Growing up, I guess I also wanted her to be normal. I wanted her to take me to the movies, like Lori's mom did with her daughters. The Barbara Streisand films I saw between the ages of 12 and 15--The Way We Were, Funny Lady, and A Star is Born--I saw with Lori and her mom. I wanted Mom to take me to modeling workshops when Dillards offered them for girls that were 13 or older. I did attend those classes, but again, that's because Lori's mom, not mine, took me. 

I didn't start to appreciate who and how Mom was until I graduated from college and began work in a Santa Fe advertising agency. Our clients were gallery owners, land developers, even an English duke and duchess whose second home was a ranch in Tesuque. I felt inconsequential in that world. I was surrounded by people who were "richer than God," as I liked to say. So many Santa Fe homes were no longer owned by the families who'd built them. Property taxes combined with huge prices forced many to sell. The homes would get renovated and resold for millions. There was something unsettling about seeing these beautiful adobes become shells whose contents were long gone.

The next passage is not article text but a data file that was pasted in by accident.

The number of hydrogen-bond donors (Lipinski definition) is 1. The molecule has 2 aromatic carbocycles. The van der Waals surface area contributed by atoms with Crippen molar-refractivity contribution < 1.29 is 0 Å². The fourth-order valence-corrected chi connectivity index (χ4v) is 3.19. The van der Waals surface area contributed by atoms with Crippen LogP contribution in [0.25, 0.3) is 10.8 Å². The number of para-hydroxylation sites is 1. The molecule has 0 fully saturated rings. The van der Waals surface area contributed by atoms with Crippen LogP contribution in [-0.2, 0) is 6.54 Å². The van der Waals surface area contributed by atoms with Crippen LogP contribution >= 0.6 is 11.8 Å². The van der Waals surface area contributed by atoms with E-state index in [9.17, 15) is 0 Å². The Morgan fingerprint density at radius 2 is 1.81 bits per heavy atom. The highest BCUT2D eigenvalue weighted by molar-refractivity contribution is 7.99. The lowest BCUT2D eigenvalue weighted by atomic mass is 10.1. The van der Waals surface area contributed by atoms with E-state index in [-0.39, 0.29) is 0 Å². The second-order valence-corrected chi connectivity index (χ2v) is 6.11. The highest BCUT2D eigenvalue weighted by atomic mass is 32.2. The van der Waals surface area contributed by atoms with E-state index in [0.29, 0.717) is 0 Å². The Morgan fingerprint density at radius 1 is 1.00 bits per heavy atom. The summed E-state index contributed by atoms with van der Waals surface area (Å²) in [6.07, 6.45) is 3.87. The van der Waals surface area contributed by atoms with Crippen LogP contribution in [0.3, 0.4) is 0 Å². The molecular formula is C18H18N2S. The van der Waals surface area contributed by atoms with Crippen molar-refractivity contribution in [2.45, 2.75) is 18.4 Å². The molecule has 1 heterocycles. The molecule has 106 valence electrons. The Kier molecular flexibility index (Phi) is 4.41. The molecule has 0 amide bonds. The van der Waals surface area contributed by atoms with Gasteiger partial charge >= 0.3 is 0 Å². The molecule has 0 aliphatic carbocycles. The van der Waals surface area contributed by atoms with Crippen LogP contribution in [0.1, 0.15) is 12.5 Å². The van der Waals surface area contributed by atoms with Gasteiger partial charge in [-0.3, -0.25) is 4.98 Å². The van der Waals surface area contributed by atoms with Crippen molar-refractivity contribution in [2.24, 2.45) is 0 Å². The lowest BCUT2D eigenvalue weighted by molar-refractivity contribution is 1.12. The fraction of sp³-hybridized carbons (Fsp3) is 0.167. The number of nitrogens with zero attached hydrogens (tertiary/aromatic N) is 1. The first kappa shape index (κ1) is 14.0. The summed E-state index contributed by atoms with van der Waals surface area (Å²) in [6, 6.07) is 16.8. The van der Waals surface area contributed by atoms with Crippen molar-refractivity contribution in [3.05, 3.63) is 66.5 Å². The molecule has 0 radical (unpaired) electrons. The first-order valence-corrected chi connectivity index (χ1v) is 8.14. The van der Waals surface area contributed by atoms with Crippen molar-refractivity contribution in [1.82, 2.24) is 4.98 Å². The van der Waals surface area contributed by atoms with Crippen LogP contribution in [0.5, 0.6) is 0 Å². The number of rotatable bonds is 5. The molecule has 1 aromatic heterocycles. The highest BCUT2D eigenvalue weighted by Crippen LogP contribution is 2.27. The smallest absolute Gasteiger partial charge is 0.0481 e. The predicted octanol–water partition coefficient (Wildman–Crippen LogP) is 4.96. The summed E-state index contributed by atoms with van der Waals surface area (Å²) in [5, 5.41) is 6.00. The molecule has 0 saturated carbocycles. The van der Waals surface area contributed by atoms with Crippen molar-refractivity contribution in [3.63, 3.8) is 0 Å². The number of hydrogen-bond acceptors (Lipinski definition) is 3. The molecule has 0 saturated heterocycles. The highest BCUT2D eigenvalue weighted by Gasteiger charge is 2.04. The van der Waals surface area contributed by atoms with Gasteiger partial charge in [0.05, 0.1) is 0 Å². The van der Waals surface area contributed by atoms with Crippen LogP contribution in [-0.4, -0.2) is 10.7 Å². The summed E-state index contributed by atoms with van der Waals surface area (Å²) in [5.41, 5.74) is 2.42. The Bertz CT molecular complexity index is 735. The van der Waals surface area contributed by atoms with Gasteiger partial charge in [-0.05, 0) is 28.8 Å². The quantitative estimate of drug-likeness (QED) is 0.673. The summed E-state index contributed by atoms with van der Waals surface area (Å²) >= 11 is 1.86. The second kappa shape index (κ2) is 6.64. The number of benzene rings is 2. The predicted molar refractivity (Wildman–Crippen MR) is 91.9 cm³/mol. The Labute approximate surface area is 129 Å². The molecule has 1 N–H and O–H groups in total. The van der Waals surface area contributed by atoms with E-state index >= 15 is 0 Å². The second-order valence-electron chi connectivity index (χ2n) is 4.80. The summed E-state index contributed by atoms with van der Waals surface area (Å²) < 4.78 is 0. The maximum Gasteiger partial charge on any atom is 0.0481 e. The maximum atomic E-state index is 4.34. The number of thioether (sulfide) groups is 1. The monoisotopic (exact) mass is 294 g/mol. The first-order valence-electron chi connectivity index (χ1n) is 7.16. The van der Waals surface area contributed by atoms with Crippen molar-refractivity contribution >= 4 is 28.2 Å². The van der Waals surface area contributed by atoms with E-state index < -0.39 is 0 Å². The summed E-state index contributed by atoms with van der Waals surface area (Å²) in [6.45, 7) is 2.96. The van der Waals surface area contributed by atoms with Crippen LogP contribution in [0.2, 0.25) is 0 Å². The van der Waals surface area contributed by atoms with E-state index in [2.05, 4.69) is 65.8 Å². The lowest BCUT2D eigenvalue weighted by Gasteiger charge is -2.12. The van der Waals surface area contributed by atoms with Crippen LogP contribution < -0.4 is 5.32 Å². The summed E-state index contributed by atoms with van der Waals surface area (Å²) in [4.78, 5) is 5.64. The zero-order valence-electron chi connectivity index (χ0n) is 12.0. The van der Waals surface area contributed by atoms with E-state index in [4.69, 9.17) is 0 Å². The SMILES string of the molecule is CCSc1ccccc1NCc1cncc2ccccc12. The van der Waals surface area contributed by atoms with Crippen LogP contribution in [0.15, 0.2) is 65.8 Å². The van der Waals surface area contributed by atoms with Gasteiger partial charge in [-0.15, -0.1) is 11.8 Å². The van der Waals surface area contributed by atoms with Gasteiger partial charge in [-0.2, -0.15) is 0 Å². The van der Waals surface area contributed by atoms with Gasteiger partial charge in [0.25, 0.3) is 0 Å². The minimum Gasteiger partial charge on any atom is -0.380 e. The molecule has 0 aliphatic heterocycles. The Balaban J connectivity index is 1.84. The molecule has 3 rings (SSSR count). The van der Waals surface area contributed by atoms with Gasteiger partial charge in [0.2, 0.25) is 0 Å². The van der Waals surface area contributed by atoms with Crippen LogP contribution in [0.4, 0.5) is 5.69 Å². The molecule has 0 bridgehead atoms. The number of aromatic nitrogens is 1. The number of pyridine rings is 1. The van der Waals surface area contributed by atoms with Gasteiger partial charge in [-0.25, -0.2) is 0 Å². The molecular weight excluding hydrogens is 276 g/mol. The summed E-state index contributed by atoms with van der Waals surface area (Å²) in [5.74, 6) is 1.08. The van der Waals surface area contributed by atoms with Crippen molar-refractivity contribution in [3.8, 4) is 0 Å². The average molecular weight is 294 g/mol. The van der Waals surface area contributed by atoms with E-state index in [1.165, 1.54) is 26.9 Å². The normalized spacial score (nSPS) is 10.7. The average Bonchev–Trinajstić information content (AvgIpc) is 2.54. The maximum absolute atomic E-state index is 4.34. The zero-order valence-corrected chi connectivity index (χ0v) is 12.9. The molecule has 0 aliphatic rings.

I had this urge to not lose my own past. During that time, my sister Janet and I took Mom back to the ranching town of Cimarron where she grew up. We stayed in the haunted St. James Hotel and went on a search for Grandpa's best friend, Jiggs, who we were told didn't have a phone but showed up at 10 every morning at the post office. Sure enough, we found him there, and that afternoon he answered all my questions over cheese, crackers, and wine. I spent hours in those years talking to Mom, reading the letters Dad wrote to her, getting Dad's side of the story.